The Power of the BRAINSTORM

The Power of the BRAINSTORM

When you need to find a solution, you usually need to get there fast. But working quickly can be counterproductive when you need to be creative, and you may actually get from A to B faster if you give yourself TIME to brainstorm.

We often don’t recognize that the activity of brainstorming to identify a likely “solution” (or solution hypothesis that you wish to test) needs dedicated time.

I’ve observed countless meetings getting side-tracked because the meeting organizer and/or attendees think that a solution needs to be established in the moment. Sometimes it doesn’t! Especially if “brainstorming solutions for xyz” was NOT on the agenda.

By the way, this often happens when there is NO “meeting owner” (aka facilitator) for a meeting, to keep the meeting focused on the agenda and time-bound. For more on meeting discipline/facilitation, see here, with Ray Dalio: “33) If it is your meeting to run, manage the conversation.

Want to see things happen/move faster at work? Put aside dedicated time to brainstorm.

When you’ve established your outcome vision (your image/picture of what completion and/or success looks like) and why you want to achieve this vision (why are we doing this?), then your next step is BRAINSTORMING.

If you’ve established a similar solution or done a similar project in the past, the time required for brainstorming may be less. But even then, you can always use brainstorming as an opportunity to apply learnings from your own and others’ past experiences, client feedback, and industry trends.

Brainstorming GTD (“Getting Things Done”) Style

I love this post by Trent Hamm, “Getting Things Done 101: The five phases of project planning.”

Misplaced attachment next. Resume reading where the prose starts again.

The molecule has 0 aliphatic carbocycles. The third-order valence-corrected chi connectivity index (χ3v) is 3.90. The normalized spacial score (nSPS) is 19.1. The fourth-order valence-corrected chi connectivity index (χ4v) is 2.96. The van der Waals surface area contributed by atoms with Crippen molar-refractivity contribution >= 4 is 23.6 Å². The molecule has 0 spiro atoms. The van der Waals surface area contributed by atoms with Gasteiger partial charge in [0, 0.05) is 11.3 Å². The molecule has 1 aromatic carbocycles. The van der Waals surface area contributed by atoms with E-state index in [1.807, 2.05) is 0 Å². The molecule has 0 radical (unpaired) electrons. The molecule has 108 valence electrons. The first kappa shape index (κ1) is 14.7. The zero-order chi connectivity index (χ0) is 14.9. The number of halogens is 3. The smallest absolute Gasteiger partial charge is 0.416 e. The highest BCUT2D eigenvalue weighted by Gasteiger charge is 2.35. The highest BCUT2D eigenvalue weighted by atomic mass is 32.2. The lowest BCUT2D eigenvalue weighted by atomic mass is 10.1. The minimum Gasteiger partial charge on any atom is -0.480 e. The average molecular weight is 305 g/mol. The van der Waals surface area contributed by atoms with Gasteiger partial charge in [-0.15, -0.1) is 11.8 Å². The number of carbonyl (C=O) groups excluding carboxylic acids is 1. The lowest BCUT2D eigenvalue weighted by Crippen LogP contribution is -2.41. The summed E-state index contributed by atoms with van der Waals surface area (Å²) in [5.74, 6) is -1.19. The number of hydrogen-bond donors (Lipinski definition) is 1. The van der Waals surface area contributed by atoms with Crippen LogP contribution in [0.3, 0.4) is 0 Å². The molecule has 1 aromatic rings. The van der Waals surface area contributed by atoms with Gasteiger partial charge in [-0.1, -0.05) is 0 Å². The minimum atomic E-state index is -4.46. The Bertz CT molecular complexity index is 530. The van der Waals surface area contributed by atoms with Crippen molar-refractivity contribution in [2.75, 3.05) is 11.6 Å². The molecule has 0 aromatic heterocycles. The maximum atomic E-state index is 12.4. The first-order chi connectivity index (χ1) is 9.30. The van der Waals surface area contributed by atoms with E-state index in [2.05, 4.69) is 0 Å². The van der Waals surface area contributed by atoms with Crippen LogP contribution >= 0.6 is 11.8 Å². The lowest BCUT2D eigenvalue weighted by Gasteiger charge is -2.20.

In it, he says [emphasis my own]:

“Once you know what you want to have happen, and why, the “how?” mechanism is brought into play. When you identify some picture in your head that is different than your current reality, you automatically start filling in the gaps, or brainstorming.

“In other words, once you know your goal clearly, you start assembling the steps to get there. Obviously, a full-fledged plan isn’t going to pop right out. Instead, you have to sit down and start breaking down the process.”

And that means brainstorming — or thinking about questions like, “How might we get there?” and “What steps are required?”

GTD National

Different people have different methods for doing this. Trent explains how he writes down ideas as fast as they come to him and connects them together with lines and additional notes.

I (Libby) tend to dump my ideas into a text file and then reorganize as more ideas come to me, combining parts of steps 4 and 5 in the graphic above. I’ll often spend at least ~15–20 minutes on this activity, until I have greater clarity or enough clarity to move forward and/or share with others (clients, team-mates, etc.)

But here’s the key with brainstorming: It’s not the time to judge ideas. Brainstorming is about getting the ideas out. After that you can organize — and judge ;-) — them. And by going through this process, you’ll be more likely to find a smart solution that you may not otherwise have come up with.